In view of the Ukraine war, the President of the Federal Network Agency, Klaus Müller, is pushing for an increase in German natural gas supplies. The gas storage facilities in this country filled up “better than in previous years” and are more filled than at the beginning of May, Müller told Deutschlandfunk in the “Interview of the Week”. However, they are “not yet well enough filled if we were to get less or no more Russian gas in the short term”.

Müller referred to the specifications of the new gas storage law. If Germany’s gas storage facilities were actually filled to 90 percent plus X, as planned, the country would have “a buffer for at least two and a half months, under stable conditions, with a normal winter,” said the head of the authority. From his point of view, this would be “a very good prerequisite” for industry and consumers. “Of course it’s not all that good,” added Müller.

In order to “get through the next winter properly”, Germany would have to switch to other natural gas suppliers than Russia, said Müller on Deutschlandfunk. In addition, private households and industry would have to use gas more sparingly and efficiently. In any case, the cost burden from the energy crisis is “immense, you have to tell people, including industry and business, in all honesty”.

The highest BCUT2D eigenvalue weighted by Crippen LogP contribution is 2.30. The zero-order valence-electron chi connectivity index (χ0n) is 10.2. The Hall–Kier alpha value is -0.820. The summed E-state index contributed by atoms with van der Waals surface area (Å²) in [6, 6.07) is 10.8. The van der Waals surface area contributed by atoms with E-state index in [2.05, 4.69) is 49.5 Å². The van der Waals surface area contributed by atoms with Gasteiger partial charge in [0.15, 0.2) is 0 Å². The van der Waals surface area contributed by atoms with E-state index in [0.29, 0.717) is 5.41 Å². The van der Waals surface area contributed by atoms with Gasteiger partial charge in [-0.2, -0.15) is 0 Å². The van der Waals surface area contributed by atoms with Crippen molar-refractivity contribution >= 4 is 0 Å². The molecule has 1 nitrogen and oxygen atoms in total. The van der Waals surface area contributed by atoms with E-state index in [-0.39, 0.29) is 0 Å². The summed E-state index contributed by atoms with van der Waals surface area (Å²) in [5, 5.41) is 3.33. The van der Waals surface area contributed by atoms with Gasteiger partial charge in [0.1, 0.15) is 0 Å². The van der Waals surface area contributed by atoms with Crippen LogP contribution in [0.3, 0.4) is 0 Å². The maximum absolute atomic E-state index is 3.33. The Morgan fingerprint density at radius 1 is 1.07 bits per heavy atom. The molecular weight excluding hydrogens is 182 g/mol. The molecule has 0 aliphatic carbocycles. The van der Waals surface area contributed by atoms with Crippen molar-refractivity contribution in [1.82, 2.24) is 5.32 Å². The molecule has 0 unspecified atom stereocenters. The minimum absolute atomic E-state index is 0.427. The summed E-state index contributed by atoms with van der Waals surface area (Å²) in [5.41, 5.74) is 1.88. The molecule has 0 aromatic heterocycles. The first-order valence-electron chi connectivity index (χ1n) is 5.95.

Russia’s war of aggression in Ukraine and the resulting Western sanctions against Russia are driving up gas and oil prices. Russian Finance Minister Anton Siluanov announced on Friday that he therefore expects additional income of the equivalent of 13.7 billion euros from oil and gas exports this year.

The EU summit in Brussels on Monday will deal with new sanctions against Moscow and a possible oil embargo. However, Hungary in particular has so far blocked such a step, which would have to be decided unanimously.

Germany is currently still about 35 percent dependent on supplies from Russia for natural gas. At the latest when new liquid gas terminals are planned to go into operation, this proportion is set to fall further in the current year, although this will result in additional costs. The gas share in power generation in Germany is currently around ten percent after around 15 percent in the previous year.